Wautoma, WI
Current Conditions
0:56 AM CDT
Partly Cloudy
Temperature
74°F
Dew Point
56°F
Humidity
53%
Wind
CM at 0 mph
Barometer
30.16 in. F
Visibility
10.00 mi.
Sunrise
06:14 a.m.
Sunset
07:42 p.m.
Afternoon Forecast (12:00pm-7:00pm)
Temperatures will range from 71 to 76 degrees with clear skies. Winds will remain steady around 3 miles per hour from the southwest. No precipitation is expected.
7-Day Forecast
Wednesday
76°F / 54°F
Sunny
Thursday
75°F / 55°F
Light Rain
Friday
83°F / 64°F
Light Rain
Saturday
75°F / 58°F
Light Rain
Sunday
80°F / 58°F
Light Rain
Monday
72°F / 54°F
Scattered Showers
Tuesday
75°F / 54°F
Sunny
Detailed Short Term Forecast
Issued at 0:56 AM CDT
Wednesday...Temperatures will range from a high of 76 to a low of 54 degrees with clear skies. Winds will range between 2 and 7 miles per hour from the eastsoutheast. No precipitation is expected.
This Evening ...Temperatures will range from 73 to 60 degrees with clear skies. Winds will remain steady around 5 miles per hour from the northeast. No precipitation is expected.
Overnight ...Temperatures will range from 59 to 54 degrees with clear skies. Winds will remain steady around 4 miles per hour from the southeast. No precipitation is expected.
Thursday...Temperatures will range from a high of 75 to a low of 55 degrees with mostly cloudy skies. Winds will range between 4 and 13 miles per hour from the eastsoutheast. 0.66 inches of rain are expected.
This heifer barn is part of the CALS Marshfield Agriculural Research Station.<br />

This heifer barn is part of the CALS Marshfield Agriculural Research Station.
Photo By Wolfgang Hoffmann

Marshfield Research Station turns 100

March 15, 2012 | 0 comments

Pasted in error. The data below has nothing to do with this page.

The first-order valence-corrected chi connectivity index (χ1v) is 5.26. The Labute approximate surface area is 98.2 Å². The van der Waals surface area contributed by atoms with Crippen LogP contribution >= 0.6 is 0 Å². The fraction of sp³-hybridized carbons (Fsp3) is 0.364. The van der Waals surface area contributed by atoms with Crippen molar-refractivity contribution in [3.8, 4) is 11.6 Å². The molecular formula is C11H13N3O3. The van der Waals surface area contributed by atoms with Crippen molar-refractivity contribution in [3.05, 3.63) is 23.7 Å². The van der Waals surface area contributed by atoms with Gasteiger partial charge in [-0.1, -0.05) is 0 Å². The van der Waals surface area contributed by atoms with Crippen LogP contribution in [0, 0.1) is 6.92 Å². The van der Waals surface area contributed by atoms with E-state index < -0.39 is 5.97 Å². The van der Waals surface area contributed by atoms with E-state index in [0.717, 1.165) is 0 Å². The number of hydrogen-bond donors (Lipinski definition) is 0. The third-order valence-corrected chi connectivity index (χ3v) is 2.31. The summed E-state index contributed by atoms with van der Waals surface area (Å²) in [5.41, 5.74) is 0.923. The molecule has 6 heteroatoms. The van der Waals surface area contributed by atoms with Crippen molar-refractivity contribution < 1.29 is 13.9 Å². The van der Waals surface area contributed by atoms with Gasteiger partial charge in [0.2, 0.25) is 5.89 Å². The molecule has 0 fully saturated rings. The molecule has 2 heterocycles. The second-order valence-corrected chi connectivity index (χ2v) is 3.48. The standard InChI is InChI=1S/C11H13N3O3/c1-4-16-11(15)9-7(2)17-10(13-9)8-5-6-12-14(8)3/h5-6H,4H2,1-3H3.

MARSHFIELD The Marshfield Agricultural Research Station passed a major milestone on March 12. The station was established 100 years ago on that date when the University of Wisconsin officially took title to 80 acres donated by Wood County and the City of Marshfield. Staff and friends of the station plan to celebrate, but not until it’s a little warmer. They’re planning a centennial event for Aug. 16, along with other activities to chronicle the station’s long list of accomplishments. Over those 100 years the station has hosted a wide variety research on row crops, forages, soil fertility and management, dairy herd management and other topics. It was long the home of landforming research begun to help area farmers cope with the area’s heavy, chronically wet soils. The state soil testing lab was established there 60 years ago, and the superintendent’s house is a model “Tomorrow’s Farm Home Today,” built in the 1950s. The station, which is located nearly dead center in Wisconsin, also draws thousands of visitors each year to field days and other Extension activities. In the 2000s the operation underwent a shift in both location and mission. The university turned part of the original property back the city for an industrial park, and 620 acres were purchased north of town. The new land is the site of new facilities that house a sophisticated dairy research program, conducted in partnership with the USDA’s Dairy Forage Research Center, focused on raising dairy herd replacements and nutrient management. Creating the Marshfield Station was part of a university effort — mandated by the state legislature — to create a network of research farms “located on representative soil types that are materially different than that which obtains at the central station in Madison.” Stations had already been established at Spooner and Ashland, within a decade there would also be operations at Hancock and Sturgeon Bay.

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